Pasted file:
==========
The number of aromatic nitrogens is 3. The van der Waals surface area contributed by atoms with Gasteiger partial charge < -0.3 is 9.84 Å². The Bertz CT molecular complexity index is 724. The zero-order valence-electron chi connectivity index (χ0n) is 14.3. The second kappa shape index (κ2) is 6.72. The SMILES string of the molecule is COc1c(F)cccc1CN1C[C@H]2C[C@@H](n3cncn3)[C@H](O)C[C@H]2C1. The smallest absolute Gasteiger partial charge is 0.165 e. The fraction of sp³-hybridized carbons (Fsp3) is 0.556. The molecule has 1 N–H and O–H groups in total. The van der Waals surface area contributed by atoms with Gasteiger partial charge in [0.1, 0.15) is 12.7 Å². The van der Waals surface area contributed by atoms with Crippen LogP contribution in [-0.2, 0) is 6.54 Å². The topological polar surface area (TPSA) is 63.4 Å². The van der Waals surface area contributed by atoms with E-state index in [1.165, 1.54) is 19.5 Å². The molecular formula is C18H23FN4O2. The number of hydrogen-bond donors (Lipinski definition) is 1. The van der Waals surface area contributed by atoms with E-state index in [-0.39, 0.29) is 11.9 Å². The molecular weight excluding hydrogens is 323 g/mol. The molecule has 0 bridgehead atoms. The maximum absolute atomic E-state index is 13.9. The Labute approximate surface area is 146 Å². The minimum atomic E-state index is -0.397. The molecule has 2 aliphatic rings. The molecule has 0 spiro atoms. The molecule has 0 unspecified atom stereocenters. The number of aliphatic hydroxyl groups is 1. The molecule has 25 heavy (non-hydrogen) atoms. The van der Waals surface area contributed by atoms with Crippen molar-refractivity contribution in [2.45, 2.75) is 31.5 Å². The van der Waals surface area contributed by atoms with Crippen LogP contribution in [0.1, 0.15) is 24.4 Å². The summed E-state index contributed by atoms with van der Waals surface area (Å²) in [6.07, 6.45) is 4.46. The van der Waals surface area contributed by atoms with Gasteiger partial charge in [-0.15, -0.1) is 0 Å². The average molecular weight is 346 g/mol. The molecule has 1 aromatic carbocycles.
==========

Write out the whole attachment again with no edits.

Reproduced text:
The number of aromatic nitrogens is 3. The van der Waals surface area contributed by atoms with Gasteiger partial charge < -0.3 is 9.84 Å². The Bertz CT molecular complexity index is 724. The zero-order valence-electron chi connectivity index (χ0n) is 14.3. The second kappa shape index (κ2) is 6.72. The SMILES string of the molecule is COc1c(F)cccc1CN1C[C@H]2C[C@@H](n3cncn3)[C@H](O)C[C@H]2C1. The smallest absolute Gasteiger partial charge is 0.165 e. The fraction of sp³-hybridized carbons (Fsp3) is 0.556. The molecule has 1 N–H and O–H groups in total. The van der Waals surface area contributed by atoms with Gasteiger partial charge in [0.1, 0.15) is 12.7 Å². The van der Waals surface area contributed by atoms with Crippen LogP contribution in [-0.2, 0) is 6.54 Å². The topological polar surface area (TPSA) is 63.4 Å². The van der Waals surface area contributed by atoms with E-state index in [1.165, 1.54) is 19.5 Å². The molecular formula is C18H23FN4O2. The number of hydrogen-bond donors (Lipinski definition) is 1. The van der Waals surface area contributed by atoms with E-state index in [-0.39, 0.29) is 11.9 Å². The molecular weight excluding hydrogens is 323 g/mol. The molecule has 0 bridgehead atoms. The maximum absolute atomic E-state index is 13.9. The Labute approximate surface area is 146 Å². The minimum atomic E-state index is -0.397. The molecule has 2 aliphatic rings. The molecule has 0 spiro atoms. The molecule has 0 unspecified atom stereocenters. The number of aliphatic hydroxyl groups is 1. The molecule has 25 heavy (non-hydrogen) atoms. The van der Waals surface area contributed by atoms with Crippen molar-refractivity contribution in [2.45, 2.75) is 31.5 Å². The van der Waals surface area contributed by atoms with Crippen LogP contribution in [0.1, 0.15) is 24.4 Å². The summed E-state index contributed by atoms with van der Waals surface area (Å²) in [6.07, 6.45) is 4.46. The van der Waals surface area contributed by atoms with Gasteiger partial charge in [-0.15, -0.1) is 0 Å². The average molecular weight is 346 g/mol. The molecule has 1 aromatic carbocycles.